While the rest are easy marks, it’s Dr. Day who Frost wants to seduce the most. She’s bull-headed and unafraid from the outset, and the more he throws her way the more she resists. Her rational defenses begin to crumble when her brother—a person who uses a wheelchair—begins to walk again, with Frost adding only that the devil too works in mysterious ways. A wavering Day asks what he hopes to accomplish here, and he makes it clear that he’s after nothing less than revealing to the world the impotence of science.
“It used to be simple, good on one hand, evil on the other. There was a struggle, we had a game, and yes, we made it up, but then you came along. The scientists, the geniuses, you couldn’t care less about the human spirit. There was a time that people sold their souls to me for youth, for wealth. You think you don’t need Mr. Frost, but where’s your enthusiasm? There’s no passion, there’s no life.”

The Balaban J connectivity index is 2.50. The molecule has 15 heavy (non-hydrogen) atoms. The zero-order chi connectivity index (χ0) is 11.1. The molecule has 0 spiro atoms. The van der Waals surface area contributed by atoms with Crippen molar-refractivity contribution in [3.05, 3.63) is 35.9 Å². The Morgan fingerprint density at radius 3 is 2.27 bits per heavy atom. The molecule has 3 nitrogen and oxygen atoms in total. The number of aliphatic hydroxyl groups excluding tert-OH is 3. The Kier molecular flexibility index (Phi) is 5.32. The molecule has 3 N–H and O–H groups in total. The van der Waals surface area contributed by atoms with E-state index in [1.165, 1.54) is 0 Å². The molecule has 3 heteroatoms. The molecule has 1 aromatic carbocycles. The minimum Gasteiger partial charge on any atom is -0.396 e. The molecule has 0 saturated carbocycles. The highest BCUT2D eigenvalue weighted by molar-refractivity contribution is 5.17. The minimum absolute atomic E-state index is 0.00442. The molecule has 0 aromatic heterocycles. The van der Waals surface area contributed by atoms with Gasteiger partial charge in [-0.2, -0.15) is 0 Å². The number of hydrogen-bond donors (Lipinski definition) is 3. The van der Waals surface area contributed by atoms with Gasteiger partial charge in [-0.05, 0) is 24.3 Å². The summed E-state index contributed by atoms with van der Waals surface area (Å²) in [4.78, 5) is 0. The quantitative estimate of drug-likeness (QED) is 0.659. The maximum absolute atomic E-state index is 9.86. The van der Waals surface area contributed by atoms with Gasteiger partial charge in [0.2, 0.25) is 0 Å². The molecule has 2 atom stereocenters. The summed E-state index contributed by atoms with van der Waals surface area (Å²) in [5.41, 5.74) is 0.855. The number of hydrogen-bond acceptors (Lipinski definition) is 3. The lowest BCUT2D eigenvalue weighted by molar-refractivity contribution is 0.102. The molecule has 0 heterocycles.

In a world where knowledge is replacing faith, Frost wants a return to the good old days, and both his argument and claimed identity seem sound. Mister Frost leans in on the latter ensuring the character appears to know more than he should, leaving authorities befuddled as they find no record of him before his arrest, surrounding him with medical miracles and outbursts of madness, and having Day speak in his voice after killing him. No, really. That’s admittedly a big one. Before she fires he says he’s stronger than all of man’s knowledge, and moments later as she stands in a daze over his corpse, she utters “Stronger than passing time” in Goldblum’s voice.